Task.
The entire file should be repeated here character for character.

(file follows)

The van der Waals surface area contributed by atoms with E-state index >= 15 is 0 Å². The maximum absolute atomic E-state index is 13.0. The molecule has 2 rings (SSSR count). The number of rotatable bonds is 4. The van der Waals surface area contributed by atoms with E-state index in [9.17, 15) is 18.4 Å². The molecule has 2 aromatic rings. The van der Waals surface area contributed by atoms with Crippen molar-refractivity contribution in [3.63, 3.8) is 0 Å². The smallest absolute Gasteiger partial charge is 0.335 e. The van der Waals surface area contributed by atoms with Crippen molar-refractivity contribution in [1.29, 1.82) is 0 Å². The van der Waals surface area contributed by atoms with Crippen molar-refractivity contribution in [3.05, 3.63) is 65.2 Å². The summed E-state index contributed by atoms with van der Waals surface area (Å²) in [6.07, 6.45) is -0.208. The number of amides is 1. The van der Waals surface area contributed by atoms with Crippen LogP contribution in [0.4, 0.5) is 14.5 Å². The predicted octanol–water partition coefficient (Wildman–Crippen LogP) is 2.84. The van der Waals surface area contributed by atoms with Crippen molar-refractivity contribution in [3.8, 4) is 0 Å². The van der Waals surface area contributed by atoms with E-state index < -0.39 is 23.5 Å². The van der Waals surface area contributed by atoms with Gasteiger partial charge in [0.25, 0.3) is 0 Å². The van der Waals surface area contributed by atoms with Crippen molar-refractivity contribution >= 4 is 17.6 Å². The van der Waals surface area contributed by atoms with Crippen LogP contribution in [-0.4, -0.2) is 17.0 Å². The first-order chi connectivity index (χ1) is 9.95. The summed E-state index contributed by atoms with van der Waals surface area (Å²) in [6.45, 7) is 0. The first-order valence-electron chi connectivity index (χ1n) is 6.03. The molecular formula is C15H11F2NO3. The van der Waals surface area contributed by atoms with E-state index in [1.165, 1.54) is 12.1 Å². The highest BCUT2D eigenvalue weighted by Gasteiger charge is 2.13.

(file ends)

The van der Waals surface area contributed by atoms with E-state index >= 15 is 0 Å². The maximum absolute atomic E-state index is 13.0. The molecule has 2 rings (SSSR count). The number of rotatable bonds is 4. The van der Waals surface area contributed by atoms with E-state index in [9.17, 15) is 18.4 Å². The molecule has 2 aromatic rings. The van der Waals surface area contributed by atoms with Crippen molar-refractivity contribution in [3.63, 3.8) is 0 Å². The smallest absolute Gasteiger partial charge is 0.335 e. The van der Waals surface area contributed by atoms with Crippen molar-refractivity contribution in [1.29, 1.82) is 0 Å². The van der Waals surface area contributed by atoms with Crippen molar-refractivity contribution in [3.05, 3.63) is 65.2 Å². The summed E-state index contributed by atoms with van der Waals surface area (Å²) in [6.07, 6.45) is -0.208. The number of amides is 1. The van der Waals surface area contributed by atoms with Crippen LogP contribution in [0.4, 0.5) is 14.5 Å². The predicted octanol–water partition coefficient (Wildman–Crippen LogP) is 2.84. The van der Waals surface area contributed by atoms with Crippen molar-refractivity contribution in [3.8, 4) is 0 Å². The van der Waals surface area contributed by atoms with E-state index < -0.39 is 23.5 Å². The van der Waals surface area contributed by atoms with Gasteiger partial charge in [0.25, 0.3) is 0 Å². The van der Waals surface area contributed by atoms with Crippen molar-refractivity contribution >= 4 is 17.6 Å². The van der Waals surface area contributed by atoms with Crippen LogP contribution in [-0.4, -0.2) is 17.0 Å². The first-order chi connectivity index (χ1) is 9.95. The summed E-state index contributed by atoms with van der Waals surface area (Å²) in [6.45, 7) is 0. The first-order valence-electron chi connectivity index (χ1n) is 6.03. The molecular formula is C15H11F2NO3. The van der Waals surface area contributed by atoms with E-state index in [1.165, 1.54) is 12.1 Å². The highest BCUT2D eigenvalue weighted by Gasteiger charge is 2.13.